Companies building mobile and Web applications to support their digital businesses depend on a mix of private and public clouds to exchange data, said Bill Fathers, VMware's executive vice president and general manager of cloud services, at the company’s VMworld customer event here Monday.
Fathers said companies are struggling to deal with a "fundamental shift in application deployment patterns,” That's forced CIOs to think about "network architecture and data residency." In short: how data is moving back and forth between various on-premises systems and cloud environments the apps connect to. VMware is aiming to address these challenges with its unified hybrid cloud, which includes server, storage and network resources designed to enable companies to run any application on any device. The company announced several new software products in support of this initiative.
VMware made its name selling server virtualization software, which allows companies to run multiple instances of an operating system on servers, a major shift from the traditional one-OS-per-box approach. Virtualized computing is the hallmark of today’s Web-scale cloud environments, which use commodity servers and software to address spikes in demand. Thanks to considerable internal development, a talent infusion and acquisitions, VMware has extended its automation technologies to storage and the network, offering a software-defined data center that is intended to compete with public cloud services from Amazon Web Services and others.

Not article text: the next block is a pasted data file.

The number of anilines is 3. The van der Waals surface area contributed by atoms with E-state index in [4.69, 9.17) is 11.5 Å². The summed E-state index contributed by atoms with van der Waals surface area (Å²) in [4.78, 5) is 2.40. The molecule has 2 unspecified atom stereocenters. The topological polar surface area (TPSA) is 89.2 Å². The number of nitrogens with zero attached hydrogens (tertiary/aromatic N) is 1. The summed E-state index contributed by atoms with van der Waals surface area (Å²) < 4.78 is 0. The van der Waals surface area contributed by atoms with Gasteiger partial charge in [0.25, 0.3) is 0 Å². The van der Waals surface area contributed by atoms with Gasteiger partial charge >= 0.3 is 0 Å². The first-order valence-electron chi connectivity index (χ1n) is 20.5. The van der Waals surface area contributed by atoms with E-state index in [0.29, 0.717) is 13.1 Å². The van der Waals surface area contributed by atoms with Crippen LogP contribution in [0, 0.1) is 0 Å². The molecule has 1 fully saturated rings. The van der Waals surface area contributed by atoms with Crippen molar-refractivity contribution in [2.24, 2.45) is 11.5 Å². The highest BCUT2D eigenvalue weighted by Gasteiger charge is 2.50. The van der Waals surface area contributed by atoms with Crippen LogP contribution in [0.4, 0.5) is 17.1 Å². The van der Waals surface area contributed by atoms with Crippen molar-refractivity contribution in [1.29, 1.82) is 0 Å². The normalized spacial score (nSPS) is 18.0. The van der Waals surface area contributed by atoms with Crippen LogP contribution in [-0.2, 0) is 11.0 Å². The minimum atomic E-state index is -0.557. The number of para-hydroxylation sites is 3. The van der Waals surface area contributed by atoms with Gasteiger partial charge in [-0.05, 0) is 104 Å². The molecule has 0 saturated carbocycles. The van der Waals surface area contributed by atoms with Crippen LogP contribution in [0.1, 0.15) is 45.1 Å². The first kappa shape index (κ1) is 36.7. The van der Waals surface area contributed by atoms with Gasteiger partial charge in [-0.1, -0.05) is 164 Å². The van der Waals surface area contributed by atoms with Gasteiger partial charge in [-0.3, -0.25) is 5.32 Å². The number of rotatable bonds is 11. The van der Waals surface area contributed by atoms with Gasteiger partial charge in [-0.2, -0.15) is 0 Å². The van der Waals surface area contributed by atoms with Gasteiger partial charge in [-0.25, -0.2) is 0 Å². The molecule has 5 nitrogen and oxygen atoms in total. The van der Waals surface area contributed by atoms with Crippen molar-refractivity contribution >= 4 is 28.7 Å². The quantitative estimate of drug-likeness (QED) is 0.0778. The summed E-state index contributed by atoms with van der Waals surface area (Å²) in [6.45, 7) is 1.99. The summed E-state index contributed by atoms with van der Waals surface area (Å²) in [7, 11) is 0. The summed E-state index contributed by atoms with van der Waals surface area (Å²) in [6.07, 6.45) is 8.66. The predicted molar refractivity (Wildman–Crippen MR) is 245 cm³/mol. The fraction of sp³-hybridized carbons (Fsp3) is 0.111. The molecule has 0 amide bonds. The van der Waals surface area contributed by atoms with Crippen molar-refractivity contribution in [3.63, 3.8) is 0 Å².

VMware gains trust among CIOs seeking hybrid clouds
The hybrid cloud approach appealed to Mike Benson, CIO of DirecTV, who began using VMware in 2008 to virtualize servers. DirecTV has since incorporated VMware storage and network virtualization. Benson said DirecTV must plan for massive spikes in content demand for such things as boxing fights and professional football via TVs as well as computers, smartphones and tablets. He supports this content with a mixed bag of private, public and hybrid cloud services. "Unified hybrid cloud is our strategy," Benson said during the general session. "We've moved from manual, rigid delivery to software-friendly delivery."
"Software-friendly delivery" is essentially a software-defined data center, which enables companies to provision virtual compute, storage and network capabilities automatically rather than setting up equipment and installing software on it. Such software cuts provisioning time for days and weeks to seconds, and is a big selling point for VMware's unified hybrid cloud strategy.
CIOs such as Tribune Media's David Giambruno finds this approach is liberating. In 2014, the media company split into Tribune Media and Tribune Publishing. Giambruno remained with Tribune Media, the parent company, but the publishing spinoff took all of the infrastructure with it, leaving him with the daunting task of standing up a new IT environment to support more than 200 applications and 7,000 employees. "I wanted to take the infrastructure out of the way, and let people do whatever business process transactions they require on any device," Giambruno told CIO.com yesterday.
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